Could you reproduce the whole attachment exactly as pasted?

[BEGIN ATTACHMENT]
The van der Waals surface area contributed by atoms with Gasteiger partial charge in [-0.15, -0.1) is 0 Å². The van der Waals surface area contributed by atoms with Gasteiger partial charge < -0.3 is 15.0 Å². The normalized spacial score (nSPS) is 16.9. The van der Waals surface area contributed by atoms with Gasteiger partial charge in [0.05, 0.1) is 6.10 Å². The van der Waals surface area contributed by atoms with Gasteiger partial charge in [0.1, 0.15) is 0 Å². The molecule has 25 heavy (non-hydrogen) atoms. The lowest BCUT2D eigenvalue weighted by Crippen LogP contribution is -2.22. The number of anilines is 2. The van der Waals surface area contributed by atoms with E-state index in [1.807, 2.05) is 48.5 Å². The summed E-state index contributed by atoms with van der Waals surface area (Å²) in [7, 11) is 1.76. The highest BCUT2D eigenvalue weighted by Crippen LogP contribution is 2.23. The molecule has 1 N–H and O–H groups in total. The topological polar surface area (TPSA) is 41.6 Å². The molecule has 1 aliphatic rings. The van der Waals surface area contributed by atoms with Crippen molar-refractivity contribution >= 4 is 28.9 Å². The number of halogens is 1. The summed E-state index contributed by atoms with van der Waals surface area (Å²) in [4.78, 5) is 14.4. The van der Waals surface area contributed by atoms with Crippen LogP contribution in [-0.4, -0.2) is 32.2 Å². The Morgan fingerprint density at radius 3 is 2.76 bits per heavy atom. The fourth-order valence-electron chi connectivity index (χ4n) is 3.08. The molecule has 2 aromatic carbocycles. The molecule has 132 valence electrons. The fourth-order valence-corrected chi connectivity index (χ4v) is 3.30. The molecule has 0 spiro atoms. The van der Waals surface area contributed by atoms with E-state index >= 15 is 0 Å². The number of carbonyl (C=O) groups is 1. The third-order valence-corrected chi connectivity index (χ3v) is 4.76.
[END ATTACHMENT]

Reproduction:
The van der Waals surface area contributed by atoms with Gasteiger partial charge in [-0.15, -0.1) is 0 Å². The van der Waals surface area contributed by atoms with Gasteiger partial charge < -0.3 is 15.0 Å². The normalized spacial score (nSPS) is 16.9. The van der Waals surface area contributed by atoms with Gasteiger partial charge in [0.05, 0.1) is 6.10 Å². The van der Waals surface area contributed by atoms with Gasteiger partial charge in [0.1, 0.15) is 0 Å². The molecule has 25 heavy (non-hydrogen) atoms. The lowest BCUT2D eigenvalue weighted by Crippen LogP contribution is -2.22. The number of anilines is 2. The van der Waals surface area contributed by atoms with E-state index in [1.807, 2.05) is 48.5 Å². The summed E-state index contributed by atoms with van der Waals surface area (Å²) in [7, 11) is 1.76. The highest BCUT2D eigenvalue weighted by Crippen LogP contribution is 2.23. The molecule has 1 N–H and O–H groups in total. The topological polar surface area (TPSA) is 41.6 Å². The molecule has 1 aliphatic rings. The van der Waals surface area contributed by atoms with Crippen molar-refractivity contribution >= 4 is 28.9 Å². The number of halogens is 1. The summed E-state index contributed by atoms with van der Waals surface area (Å²) in [4.78, 5) is 14.4. The van der Waals surface area contributed by atoms with Crippen LogP contribution in [-0.4, -0.2) is 32.2 Å². The Morgan fingerprint density at radius 3 is 2.76 bits per heavy atom. The fourth-order valence-electron chi connectivity index (χ4n) is 3.08. The molecule has 2 aromatic carbocycles. The molecule has 132 valence electrons. The fourth-order valence-corrected chi connectivity index (χ4v) is 3.30. The molecule has 0 spiro atoms. The van der Waals surface area contributed by atoms with E-state index >= 15 is 0 Å². The number of carbonyl (C=O) groups is 1. The third-order valence-corrected chi connectivity index (χ3v) is 4.76.